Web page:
Run, hide, fight: faculty receive shooter situation training.

by EMILY FEATHERSTON - News Editor

If a shooter ever comes to Samford’s campus, Director of Public Safety Wayne Pittman wants to make sure everyone knows what to do. Pittman is providing faculty and staff with training sessions on ensuring the safety of students and themselves in case of an active shooter or other violent threat situation.

“Who are they [students] going to look to when something happens? They are going to look to the instructor or staff to know what really needs to be done,” Pittman said.

The sessions will focus on the Department of Homeland Security’s “Run, Hide, Fight” video and training program, which can be viewed on the department’s website. In the coming weeks, Pittman and his staff will be working to add to the campus emergency preparedness plans that are already in place. Pittman explained the basics of what this plan will include:

safety

 

 

 

 

 

 

 

Run

Pittman said that the primary option for those on campus would be to evacuate if at all possible.

“If you’re not here, they can’t harm you,” Pittman said.

RAVE alerts will be used to notify students of any dangerous situation and the exact location that is being locked down. Those not in the affected area should walk or run to evacuation points that will be established soon. Faculty and staff will be available to make sure everyone is accounted for.

Hide

If you are in the affected area on campus, there are steps to prevent coming into direct contact with the danger. Faculty and staff are being instructed to close and lock entrances and barricade the room with any heavy furniture. Occupants should then turn off the lights and remain as quiet as possible.

In the next few week, Pittman and his staff will be meeting with each building coordinator to set up individual emergency plans for every building, which will include methods of ensuring that every door locks and can be additionally secured.

Fight

“If they’re coming in, and you know they’re coming in, everyone in the room needs to take part,” Pittman said.

He recommends that a team of five be designated to attempt to take down the individual. Everyone else should grab something to throw at the attacker and make noise to distract them.

“We hope that this will never happen at Samford, but you never know,” Pittman said.

While these sessions are for faculty and staff education, Pittman recommends that students familiarize themselves with emergency preparedness plans and participate in student sessions that will be offered in the future.

The “Run, Hide, Fight” video can be viewed on the Department of Homeland Security’s website, and Pittman can be contacted at rwpittma@samford.edu.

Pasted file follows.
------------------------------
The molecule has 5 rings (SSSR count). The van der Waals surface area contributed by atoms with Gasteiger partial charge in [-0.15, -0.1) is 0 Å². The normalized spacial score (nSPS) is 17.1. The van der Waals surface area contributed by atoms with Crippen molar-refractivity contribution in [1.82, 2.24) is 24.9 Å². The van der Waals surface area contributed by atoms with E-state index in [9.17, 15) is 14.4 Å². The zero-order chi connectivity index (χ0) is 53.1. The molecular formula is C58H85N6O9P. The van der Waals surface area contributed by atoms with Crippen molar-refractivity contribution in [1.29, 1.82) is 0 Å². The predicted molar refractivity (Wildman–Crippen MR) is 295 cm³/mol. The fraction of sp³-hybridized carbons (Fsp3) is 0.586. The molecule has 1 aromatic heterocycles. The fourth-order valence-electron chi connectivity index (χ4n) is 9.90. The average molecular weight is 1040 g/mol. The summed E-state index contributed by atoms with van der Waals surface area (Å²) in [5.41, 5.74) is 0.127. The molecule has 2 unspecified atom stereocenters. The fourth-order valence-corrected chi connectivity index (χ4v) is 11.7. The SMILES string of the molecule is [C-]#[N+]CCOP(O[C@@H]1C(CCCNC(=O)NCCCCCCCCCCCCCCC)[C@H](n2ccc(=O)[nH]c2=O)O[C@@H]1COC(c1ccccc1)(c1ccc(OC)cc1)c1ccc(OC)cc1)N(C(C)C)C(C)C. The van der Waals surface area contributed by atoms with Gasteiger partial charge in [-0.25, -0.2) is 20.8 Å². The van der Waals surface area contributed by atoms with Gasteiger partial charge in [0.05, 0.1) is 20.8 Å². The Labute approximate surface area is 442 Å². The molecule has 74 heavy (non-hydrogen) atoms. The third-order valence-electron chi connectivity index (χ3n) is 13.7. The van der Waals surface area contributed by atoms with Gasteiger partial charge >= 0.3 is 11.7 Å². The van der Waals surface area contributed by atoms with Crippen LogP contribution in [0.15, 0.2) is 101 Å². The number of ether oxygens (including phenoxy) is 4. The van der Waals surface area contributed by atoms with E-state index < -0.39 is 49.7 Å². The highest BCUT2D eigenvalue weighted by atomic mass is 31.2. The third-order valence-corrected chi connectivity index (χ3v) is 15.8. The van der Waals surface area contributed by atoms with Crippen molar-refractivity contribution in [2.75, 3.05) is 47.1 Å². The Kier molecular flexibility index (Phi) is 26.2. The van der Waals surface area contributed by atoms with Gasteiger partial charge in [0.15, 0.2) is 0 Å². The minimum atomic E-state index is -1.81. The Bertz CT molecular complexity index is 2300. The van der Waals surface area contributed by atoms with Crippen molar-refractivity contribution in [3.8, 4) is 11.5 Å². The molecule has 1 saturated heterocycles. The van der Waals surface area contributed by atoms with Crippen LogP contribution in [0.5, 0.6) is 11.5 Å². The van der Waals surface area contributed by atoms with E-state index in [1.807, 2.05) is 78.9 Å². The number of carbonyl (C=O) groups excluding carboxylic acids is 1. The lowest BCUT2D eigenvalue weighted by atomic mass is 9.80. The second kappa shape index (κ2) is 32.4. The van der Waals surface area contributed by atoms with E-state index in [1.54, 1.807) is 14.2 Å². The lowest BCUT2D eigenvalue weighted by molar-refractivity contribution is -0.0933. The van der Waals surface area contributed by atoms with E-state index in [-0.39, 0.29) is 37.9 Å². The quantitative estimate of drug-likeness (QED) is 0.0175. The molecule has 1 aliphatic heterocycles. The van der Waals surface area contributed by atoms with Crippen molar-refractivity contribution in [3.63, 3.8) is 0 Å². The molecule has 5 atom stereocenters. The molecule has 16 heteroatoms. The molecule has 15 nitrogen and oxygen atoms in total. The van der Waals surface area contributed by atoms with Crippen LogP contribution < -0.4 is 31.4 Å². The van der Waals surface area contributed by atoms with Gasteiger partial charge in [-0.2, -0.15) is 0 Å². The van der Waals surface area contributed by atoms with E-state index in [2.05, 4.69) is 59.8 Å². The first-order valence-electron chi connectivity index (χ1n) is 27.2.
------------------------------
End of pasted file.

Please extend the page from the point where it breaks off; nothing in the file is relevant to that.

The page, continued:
Faster, better, stronger: new Wi-Fi equipment coming to campus

wiresby SYDNEY SCROMWELL – Editor in Chief

 

Junior nursing major Kerith Helms worries about the online quizzes in her nursing classes. The tests are timed and Helms never knows when the Internet connection will fail, leaving her staring at the screen and wondering if the connection will return in time for her to complete the test. The giant spools of black cables around campus, though, might be the answer to her problems.

The spools hold underground fibers and are part of what interim Chief Information Officer Debbi Whitcomb said is the largest upgrade to campus Internet capabilities in 16 years.

Over the summer, the board of trustees approved $1.8 million for Technology Services to improve or replace the current network infrastructure. Enterprise Systems Group Director Tim McRae said the upgrade was made possible by overwhelming student support for a better Internet connection.

“This is one that students can take credit for,” McRae said. “Without feedback through surveys, through questions, it would have never happened.”

The underground fibers are currently being laid across campus and much of the core network equipment is being replaced. McRae said there’s also enough money to add up to 1,000 new Wi-Fi access points (APs) in heavy use areas or locations where students complained about service, such as the basement of Evergreen Hall.

Currently, APs on campus have a connection speed of 100 megabytes per second (Mbps), but the new fibers will give each AP its own one gigabyte per second connection to the network. Additionally, each building will have a 10 gigabyte per second connection to the hub of the network, located in Samford Hall.

“Faster is a relative term, [but] all connectivity within campus will be faster,” McRae said.

Ethernet speed will also be improved “by a power of 10,” so faculty desktop computers will also benefit from the upgrade. McRae said these changes put together will make Wi-Fi more reliable and “significantly” improve website loading times and video streaming.

Some of the network upgrades will be less visible but equally important. In addition to the Samford Hall hub, a second Internet connection is being placed in Propst Hall. A generator will also protect the Tech Services data center so that the Internet will continue to work in case of a power outage.